Cuba's rainbow revolution: Surprisingly, the country is embracing LGBT lifestyles - and at a faster rate than some of its neighbours

Fidel Castro's niece is proving a force for progress, although some people are nostalgic for the old, secretive days

David Usborne
Saturday 18 April 2015 21:44 BST
Being gay ceased to be a crime in Cuba in 1979, though changing attitudes to the LGBT community remains a work in progress still today
Being gay ceased to be a crime in Cuba in 1979, though changing attitudes to the LGBT community remains a work in progress still today (AFP/Getty)

Some of the fun has gone out of being gay in Cuba, says Andres as he slips into Las Vegas, a state-owned cabaret bar in the heart of Havana, in time to catch the nightly drag show for the all-male clientele. “I liked it better before. There was more romance.”

By “before” he does not mean the early years of the communist regime of Fidel Castro, when exposing yourself as a homosexual meant running the danger of being shipped to a labour camp as an “ideological deviant”. That was the misery chronicled by Cuban writer Reinaldo Arenas in his wrenching memoir Before Night Falls that became a film with Javier Bardem.

Andres is looking back a decade, when gay nightlife was vibrant but still mostly underground. Every Saturday, he and his friends would gather at a nearby park and wait for someone to whisper the venue of that night’s party. One night it would be at an abandoned mansion, the next a field behind a factory. So long as they stayed one step ahead of the police.

The journey from rejecting to embracing gay, lesbian and transgender lifestyles has been as complicated for Cuba as it has for many other countries. But the surprise may be that Cuba has indeed gone down that road, and done so even faster than some of its neighbours.

Still more surprising is that credit for the progress is largely given to Mariela Castro, the niece of Fidel and the daughter of Raul Castro. A member of Cuba’s parliament, she is also the director of Cenesex, Cuba’s National Centre for Sex Education – which has vigorously championed Aids prevention and LGBT rights.

Ms Castro may not be universally loved by the gay community, which notes that Cenesex still remains an agency of the regime and has thus prevented alternative grass-roots advocacy groups from growing up. Some suggest the real motivation of her campaign has been to protect Cuba’s tourism industry. Nonetheless, her impact is undeniable.

In May 2013, she received the Equality Forum’s International Ally for LGBT Equality award in Philadelphia, and in October that year she travelled to Montreal to receive a special tribute from the Conseil Québécois LGBT. When parliament passed a law last year guaranteeing protection for gays and lesbians in the workplace, she cast a dissenting vote because it failed to mention transgender Cubans.

The advances have been uneven. Being gay ceased to be a crime in Cuba in 1979, when the locking-up of homosexuals also stopped. Gay people were allowed to serve in the military from 1993. But then when the first cases of Aids surfaced in the 1980s, anyone diagnosed with HIV was infamously forced into quarantine in camps, a policy finally abandoned in 1993. Today changing attitudes to the LGBT community remains a work in progress. There is as yet little sign of Cuba acquiescing to gay marriage.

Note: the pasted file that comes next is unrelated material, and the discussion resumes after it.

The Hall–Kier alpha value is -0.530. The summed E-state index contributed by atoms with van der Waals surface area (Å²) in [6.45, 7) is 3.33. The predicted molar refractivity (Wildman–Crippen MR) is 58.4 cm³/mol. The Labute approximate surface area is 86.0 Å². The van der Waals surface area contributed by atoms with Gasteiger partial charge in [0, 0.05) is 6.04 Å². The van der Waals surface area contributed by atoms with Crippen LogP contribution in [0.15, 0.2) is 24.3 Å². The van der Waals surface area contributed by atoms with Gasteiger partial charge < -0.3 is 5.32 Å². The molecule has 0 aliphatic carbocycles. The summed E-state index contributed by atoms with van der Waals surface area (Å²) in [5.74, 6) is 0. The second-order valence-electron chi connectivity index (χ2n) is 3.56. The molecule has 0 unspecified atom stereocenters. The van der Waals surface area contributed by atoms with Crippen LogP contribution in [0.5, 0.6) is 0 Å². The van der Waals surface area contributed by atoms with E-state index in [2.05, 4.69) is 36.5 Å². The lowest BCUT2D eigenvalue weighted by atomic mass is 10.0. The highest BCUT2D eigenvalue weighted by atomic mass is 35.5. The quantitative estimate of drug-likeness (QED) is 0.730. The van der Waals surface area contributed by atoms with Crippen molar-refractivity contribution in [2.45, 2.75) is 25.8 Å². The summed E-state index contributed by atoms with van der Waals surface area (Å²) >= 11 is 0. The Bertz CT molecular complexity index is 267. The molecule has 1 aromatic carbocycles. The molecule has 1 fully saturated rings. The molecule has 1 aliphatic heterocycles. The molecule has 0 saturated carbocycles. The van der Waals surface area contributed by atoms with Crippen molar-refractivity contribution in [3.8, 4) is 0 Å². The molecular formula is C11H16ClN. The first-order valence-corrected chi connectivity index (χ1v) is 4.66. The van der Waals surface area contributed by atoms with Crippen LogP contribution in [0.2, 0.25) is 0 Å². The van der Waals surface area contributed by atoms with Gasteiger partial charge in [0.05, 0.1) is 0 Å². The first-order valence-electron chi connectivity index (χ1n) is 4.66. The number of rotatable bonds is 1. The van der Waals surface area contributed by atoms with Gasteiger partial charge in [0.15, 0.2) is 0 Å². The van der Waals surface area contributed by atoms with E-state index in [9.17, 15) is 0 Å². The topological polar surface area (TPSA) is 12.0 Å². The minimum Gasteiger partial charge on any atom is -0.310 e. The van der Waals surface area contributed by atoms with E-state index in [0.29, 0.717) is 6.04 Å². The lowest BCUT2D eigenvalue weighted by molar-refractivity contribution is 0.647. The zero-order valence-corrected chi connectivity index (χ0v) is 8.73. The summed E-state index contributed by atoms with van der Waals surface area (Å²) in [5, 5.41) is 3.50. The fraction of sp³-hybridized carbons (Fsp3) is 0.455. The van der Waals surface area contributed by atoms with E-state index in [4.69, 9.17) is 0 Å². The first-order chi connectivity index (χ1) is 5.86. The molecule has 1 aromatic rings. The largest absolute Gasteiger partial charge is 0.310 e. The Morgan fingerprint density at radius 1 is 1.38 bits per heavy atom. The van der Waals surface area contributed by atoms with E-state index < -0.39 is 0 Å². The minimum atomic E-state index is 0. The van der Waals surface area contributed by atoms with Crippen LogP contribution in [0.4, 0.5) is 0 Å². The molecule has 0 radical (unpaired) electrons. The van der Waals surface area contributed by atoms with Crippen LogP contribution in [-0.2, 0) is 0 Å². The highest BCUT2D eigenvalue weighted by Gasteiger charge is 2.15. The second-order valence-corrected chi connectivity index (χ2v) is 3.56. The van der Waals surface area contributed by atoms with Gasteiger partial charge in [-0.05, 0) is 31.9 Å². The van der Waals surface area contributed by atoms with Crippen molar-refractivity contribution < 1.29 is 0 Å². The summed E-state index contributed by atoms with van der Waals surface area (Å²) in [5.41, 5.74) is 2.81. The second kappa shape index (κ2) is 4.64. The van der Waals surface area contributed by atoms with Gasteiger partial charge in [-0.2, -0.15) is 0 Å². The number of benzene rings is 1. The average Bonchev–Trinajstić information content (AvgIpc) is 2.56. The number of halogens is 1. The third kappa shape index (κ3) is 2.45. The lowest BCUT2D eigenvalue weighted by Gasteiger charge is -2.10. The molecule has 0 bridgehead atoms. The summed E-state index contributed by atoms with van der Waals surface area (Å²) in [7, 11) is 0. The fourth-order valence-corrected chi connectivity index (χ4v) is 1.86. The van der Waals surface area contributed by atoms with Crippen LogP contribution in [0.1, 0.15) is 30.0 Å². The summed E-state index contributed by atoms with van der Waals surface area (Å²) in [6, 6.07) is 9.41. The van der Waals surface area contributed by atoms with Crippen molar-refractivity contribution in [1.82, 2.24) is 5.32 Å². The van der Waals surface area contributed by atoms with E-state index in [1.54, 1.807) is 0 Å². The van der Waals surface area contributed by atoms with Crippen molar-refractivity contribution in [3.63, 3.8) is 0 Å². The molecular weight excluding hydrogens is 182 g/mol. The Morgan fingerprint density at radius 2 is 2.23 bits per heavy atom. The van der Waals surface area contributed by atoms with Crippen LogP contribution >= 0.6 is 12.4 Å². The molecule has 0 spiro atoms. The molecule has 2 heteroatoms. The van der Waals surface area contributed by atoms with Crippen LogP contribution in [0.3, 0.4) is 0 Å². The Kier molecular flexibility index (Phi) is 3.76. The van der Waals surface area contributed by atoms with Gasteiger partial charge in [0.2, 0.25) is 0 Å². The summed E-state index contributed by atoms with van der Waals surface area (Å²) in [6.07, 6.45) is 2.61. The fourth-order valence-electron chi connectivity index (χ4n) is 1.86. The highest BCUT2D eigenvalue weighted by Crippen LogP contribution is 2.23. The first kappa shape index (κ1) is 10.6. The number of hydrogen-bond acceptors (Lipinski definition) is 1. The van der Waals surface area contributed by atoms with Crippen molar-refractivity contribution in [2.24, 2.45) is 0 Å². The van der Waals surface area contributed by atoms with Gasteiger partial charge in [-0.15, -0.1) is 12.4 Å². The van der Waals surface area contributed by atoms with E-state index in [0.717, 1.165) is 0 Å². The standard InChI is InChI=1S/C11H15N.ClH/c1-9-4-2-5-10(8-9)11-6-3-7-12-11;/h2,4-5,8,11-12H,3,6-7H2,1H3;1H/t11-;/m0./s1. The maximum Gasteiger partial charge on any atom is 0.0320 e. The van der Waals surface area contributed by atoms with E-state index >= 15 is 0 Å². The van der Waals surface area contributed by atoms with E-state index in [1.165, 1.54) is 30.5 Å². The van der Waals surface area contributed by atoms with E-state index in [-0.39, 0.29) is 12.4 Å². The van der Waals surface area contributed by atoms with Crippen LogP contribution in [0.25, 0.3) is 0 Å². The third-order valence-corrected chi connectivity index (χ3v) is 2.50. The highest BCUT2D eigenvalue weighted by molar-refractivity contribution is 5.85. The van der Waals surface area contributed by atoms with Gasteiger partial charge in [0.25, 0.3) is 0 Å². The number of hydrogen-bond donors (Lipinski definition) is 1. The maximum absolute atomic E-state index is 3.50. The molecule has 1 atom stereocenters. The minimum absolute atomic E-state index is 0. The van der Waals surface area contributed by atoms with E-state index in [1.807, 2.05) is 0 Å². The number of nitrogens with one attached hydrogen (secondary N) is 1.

“Even though there is a revolution, the consciousness has not changed fast enough among many revolutionaries,” Ms Castro told Reuters last May, after attending a gay parade in Havana to mark the annual International Day against Homophobia. “I’d like it to be faster, but I don’t lose hope. I am going to celebrate with great happiness the day that same-sex couples can start to get married.”

Mariela Castro, in hat, leading a protest against homophobia in Havana
Mariela Castro, in hat, leading a protest against homophobia in Havana (AFP/Getty)

But some believe the strides made on gay rights provide a potential model for Cuba to take similar steps to address its record on human rights, something that remains mostly dismal, with the continuing imprisonment of some dissidents and tight media controls.

A turning point came in 2010 when Fidel Castro expressed remorse for how gays were treated early in his revolution in an interview with the Mexican newspaper La Jornada, calling it a “great injustice”. He told the paper: “If anyone is responsible, it’s me. We had so many and such terrible problems, problems of life or death. In those moments, I was not able to deal with the matter of homosexuals.”

Havana is not exactly New York or London for its gay residents. The near-absence of affordable internet or mobile data access precludes online dating. A brief flourishing of lonely hearts ads on Revolico, a wildly popular classified site that many Cubans download weekly on to memory sticks, ended when users started posting obscene pictures.

But the furtive whispering of yore is over. There are choices for going out with your tribe. Nothing, though, is more jarring than the scene at another bar in the shadow of Fidel’s former revolutionary headquarters. Three men take the stage in military-looking garb and black berets adorned with red stars. As the music quickens, the trio begins to disrobe. Finally they are left wearing only underwear and Guevara berets. But what really invites astonishment is where we are. What would Che think?

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